A fundraising letter was sent out at the end of August. The third and last of this year’s letters will go out in November. It is expected that we will reach our projected donation amount for the year.
Discussion followed as to where in 2020 we should apply for grants.
It was reported that phosphorus testing by Pond and Lake Connection (PLC), as approved at our September meeting, has been taking place. Water and sediment samples have been taken from five areas around the lake, including one in front of houses on Mamanasco Road and one sample by a culvert. Those ten samples are being tested for amounts of phosphorus. Additionally we will obtain data to understand if the excessive phosphorus in our lake results from internal or external loading. We should have the results for the November meeting, as well as the yearly PLC report. Understanding the phosphorus load will allow us to get a more accurate cost projection if we choose to use Phoslock throughout the lake in the future.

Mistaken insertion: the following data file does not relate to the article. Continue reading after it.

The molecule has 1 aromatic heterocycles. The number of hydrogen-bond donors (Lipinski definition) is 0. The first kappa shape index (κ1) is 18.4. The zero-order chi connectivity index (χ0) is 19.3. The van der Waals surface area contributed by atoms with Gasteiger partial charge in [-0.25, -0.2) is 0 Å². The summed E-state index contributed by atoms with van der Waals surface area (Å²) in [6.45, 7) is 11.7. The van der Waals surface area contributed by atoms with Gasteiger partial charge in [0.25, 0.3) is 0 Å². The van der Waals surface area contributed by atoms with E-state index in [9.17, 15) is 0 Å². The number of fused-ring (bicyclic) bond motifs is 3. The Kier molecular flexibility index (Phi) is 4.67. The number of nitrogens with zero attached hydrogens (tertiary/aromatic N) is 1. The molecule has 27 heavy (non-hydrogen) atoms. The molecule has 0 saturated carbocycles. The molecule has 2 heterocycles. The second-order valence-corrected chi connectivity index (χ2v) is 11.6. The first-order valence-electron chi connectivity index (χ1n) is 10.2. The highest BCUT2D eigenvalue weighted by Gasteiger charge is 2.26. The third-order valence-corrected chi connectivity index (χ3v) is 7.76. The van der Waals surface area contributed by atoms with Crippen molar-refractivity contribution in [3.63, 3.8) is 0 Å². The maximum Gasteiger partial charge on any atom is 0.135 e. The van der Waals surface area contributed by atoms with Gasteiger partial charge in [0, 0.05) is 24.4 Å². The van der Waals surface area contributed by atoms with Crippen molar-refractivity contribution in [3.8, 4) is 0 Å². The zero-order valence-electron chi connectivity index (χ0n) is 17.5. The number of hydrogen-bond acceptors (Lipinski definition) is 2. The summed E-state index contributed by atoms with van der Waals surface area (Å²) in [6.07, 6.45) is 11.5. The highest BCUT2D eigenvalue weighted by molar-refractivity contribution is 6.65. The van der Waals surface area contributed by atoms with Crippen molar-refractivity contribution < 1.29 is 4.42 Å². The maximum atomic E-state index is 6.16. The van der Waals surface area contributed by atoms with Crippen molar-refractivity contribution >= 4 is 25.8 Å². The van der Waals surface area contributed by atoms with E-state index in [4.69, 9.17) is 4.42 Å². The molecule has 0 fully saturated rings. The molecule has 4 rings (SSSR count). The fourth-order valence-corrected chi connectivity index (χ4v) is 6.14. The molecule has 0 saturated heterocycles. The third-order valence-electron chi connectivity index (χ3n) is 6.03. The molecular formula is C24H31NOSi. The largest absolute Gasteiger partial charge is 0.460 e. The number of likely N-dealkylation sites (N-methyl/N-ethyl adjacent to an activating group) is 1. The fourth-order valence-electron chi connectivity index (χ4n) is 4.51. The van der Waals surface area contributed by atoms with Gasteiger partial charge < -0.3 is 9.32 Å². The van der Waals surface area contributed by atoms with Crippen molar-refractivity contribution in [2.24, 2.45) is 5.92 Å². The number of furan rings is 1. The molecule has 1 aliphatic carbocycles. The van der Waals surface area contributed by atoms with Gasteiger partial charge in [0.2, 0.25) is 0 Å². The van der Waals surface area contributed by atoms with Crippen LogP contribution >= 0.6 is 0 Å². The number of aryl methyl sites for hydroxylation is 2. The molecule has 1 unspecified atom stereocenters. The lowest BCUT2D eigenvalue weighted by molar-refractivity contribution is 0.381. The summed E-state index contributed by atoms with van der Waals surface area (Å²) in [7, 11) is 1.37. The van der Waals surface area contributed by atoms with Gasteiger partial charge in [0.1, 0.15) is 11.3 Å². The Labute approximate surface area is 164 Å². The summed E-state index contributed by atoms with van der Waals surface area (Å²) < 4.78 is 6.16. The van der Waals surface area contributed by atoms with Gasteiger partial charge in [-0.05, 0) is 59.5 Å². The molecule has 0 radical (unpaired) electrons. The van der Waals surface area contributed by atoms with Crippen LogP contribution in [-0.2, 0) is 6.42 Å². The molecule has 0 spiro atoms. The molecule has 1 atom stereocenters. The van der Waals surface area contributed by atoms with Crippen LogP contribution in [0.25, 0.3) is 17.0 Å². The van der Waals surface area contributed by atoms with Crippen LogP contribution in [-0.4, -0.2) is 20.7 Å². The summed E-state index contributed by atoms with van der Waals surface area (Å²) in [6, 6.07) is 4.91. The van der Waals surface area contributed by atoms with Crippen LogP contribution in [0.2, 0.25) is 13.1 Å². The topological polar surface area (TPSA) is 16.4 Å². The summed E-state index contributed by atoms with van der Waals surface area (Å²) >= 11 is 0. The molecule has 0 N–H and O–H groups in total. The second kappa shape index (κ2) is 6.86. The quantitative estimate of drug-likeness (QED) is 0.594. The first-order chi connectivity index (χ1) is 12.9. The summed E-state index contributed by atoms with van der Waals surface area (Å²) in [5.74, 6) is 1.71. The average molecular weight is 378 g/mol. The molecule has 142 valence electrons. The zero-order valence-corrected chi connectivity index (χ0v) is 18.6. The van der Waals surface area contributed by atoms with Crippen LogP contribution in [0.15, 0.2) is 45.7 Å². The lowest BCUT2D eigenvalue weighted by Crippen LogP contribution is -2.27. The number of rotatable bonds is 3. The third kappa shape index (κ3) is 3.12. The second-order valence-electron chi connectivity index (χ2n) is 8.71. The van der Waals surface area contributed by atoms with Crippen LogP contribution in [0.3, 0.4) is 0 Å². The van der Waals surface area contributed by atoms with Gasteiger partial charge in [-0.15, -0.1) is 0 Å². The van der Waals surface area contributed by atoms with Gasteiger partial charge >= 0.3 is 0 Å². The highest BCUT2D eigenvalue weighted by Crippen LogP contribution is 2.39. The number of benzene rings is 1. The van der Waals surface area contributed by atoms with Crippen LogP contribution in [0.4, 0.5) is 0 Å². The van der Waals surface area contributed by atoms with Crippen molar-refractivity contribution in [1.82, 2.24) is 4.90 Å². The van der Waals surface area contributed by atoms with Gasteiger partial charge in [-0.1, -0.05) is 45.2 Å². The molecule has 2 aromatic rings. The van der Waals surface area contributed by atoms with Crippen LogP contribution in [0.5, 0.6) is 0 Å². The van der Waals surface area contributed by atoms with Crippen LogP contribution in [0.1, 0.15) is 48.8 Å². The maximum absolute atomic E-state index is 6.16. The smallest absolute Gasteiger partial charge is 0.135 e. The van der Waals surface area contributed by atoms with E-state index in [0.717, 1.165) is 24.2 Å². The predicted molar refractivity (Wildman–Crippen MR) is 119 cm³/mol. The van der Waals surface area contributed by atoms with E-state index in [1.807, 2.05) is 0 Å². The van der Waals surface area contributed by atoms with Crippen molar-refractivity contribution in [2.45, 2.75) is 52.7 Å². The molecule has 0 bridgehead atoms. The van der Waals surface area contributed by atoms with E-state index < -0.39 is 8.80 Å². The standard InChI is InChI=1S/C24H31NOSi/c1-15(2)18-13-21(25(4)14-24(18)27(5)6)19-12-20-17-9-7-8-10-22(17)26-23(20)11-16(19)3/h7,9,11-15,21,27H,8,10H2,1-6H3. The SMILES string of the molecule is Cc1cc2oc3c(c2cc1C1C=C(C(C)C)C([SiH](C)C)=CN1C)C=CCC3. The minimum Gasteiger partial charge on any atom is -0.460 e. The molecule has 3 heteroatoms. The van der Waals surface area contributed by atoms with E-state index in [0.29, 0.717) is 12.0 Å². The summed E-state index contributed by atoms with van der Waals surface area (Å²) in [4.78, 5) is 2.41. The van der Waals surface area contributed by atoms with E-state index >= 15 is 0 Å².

It was reported that we had eight algae treatments this year, seven that we paid for and one extra.
It was noted that PLC received a call from the state regarding someone dumping weeds by the boat ramp.
The state will be using an Electro fishing boat to survey for mercury at dark on Wednesday, Otober 9 for 3-4 hours.
A Committee has been working on the MLIF bylaw revisions. They were emailed to Board members in August, discussed at the September meeting and presented for approval this evening. There being no questions or comments, the revisions to the MLIF Bylaws were approved.
Connecticut Lakes Conference
A Board member attended the Connecticut Lakes Conference in September and a session on cyanobacteria. The speaker suggested that lakes do a survey regarding septic leakage and fertilizers entering the lake. Speakers noted that because of climate change there are fewer dormant periods for lakes. Formerly in our region active lake plants and algae growth took place over a six-month period; now this period has extended to 9 months for many lakes.
Speakers noted that barley straw is now being used to remove filamentous algae. Speakers spoke about especially problematic plants Hydrilla and Water Hyacinths which, fortunately, are not currently found in our lake.
Low impact sustainable development was a topic. Best practices were stressed, such as no lawns at the edge of the lake, use of rain gardens and swales, reduction of sand and salt draining into lakes. It was noted that for many years MLIF has sent a letter to the town Public Works Dept. to remind them to send the street sweeper and the vac truck along Mamanasco Road early in the spring, among the first areas to be cleaned, to reduce the amount of sand, salt and leaf residue entering the lake.